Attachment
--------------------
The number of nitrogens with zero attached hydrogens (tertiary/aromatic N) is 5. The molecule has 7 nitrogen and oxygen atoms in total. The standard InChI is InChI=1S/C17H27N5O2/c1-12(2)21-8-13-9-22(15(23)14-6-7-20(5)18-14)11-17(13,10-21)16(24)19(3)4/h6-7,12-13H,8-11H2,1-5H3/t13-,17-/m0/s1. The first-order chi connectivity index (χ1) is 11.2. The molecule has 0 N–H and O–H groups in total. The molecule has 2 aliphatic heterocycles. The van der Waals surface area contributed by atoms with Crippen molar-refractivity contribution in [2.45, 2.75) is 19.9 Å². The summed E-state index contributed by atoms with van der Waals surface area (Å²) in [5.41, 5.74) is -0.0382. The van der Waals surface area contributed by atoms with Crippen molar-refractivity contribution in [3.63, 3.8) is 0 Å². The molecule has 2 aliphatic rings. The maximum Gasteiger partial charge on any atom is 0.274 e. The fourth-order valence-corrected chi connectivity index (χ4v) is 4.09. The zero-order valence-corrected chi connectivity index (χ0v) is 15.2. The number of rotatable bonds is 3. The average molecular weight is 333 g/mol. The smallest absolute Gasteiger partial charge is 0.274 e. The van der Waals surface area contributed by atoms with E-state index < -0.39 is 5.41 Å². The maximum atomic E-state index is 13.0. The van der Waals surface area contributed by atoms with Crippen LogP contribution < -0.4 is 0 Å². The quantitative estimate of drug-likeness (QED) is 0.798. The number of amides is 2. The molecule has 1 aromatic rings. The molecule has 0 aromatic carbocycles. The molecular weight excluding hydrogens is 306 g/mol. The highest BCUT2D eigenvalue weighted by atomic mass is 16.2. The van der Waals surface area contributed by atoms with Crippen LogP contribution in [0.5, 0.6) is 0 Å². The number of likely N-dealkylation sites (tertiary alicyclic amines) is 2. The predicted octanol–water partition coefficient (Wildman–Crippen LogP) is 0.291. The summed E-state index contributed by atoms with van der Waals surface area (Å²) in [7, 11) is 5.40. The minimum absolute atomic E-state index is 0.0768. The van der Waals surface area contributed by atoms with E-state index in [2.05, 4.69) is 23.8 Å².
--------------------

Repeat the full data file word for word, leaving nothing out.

The number of nitrogens with zero attached hydrogens (tertiary/aromatic N) is 5. The molecule has 7 nitrogen and oxygen atoms in total. The standard InChI is InChI=1S/C17H27N5O2/c1-12(2)21-8-13-9-22(15(23)14-6-7-20(5)18-14)11-17(13,10-21)16(24)19(3)4/h6-7,12-13H,8-11H2,1-5H3/t13-,17-/m0/s1. The first-order chi connectivity index (χ1) is 11.2. The molecule has 0 N–H and O–H groups in total. The molecule has 2 aliphatic heterocycles. The van der Waals surface area contributed by atoms with Crippen molar-refractivity contribution in [2.45, 2.75) is 19.9 Å². The summed E-state index contributed by atoms with van der Waals surface area (Å²) in [5.41, 5.74) is -0.0382. The van der Waals surface area contributed by atoms with Crippen molar-refractivity contribution in [3.63, 3.8) is 0 Å². The molecule has 2 aliphatic rings. The maximum Gasteiger partial charge on any atom is 0.274 e. The fourth-order valence-corrected chi connectivity index (χ4v) is 4.09. The zero-order valence-corrected chi connectivity index (χ0v) is 15.2. The number of rotatable bonds is 3. The average molecular weight is 333 g/mol. The smallest absolute Gasteiger partial charge is 0.274 e. The van der Waals surface area contributed by atoms with E-state index < -0.39 is 5.41 Å². The maximum atomic E-state index is 13.0. The van der Waals surface area contributed by atoms with Crippen LogP contribution < -0.4 is 0 Å². The quantitative estimate of drug-likeness (QED) is 0.798. The number of amides is 2. The molecule has 1 aromatic rings. The molecule has 0 aromatic carbocycles. The molecular weight excluding hydrogens is 306 g/mol. The highest BCUT2D eigenvalue weighted by atomic mass is 16.2. The van der Waals surface area contributed by atoms with Crippen LogP contribution in [0.5, 0.6) is 0 Å². The number of likely N-dealkylation sites (tertiary alicyclic amines) is 2. The predicted octanol–water partition coefficient (Wildman–Crippen LogP) is 0.291. The summed E-state index contributed by atoms with van der Waals surface area (Å²) in [7, 11) is 5.40. The minimum absolute atomic E-state index is 0.0768. The van der Waals surface area contributed by atoms with E-state index in [2.05, 4.69) is 23.8 Å².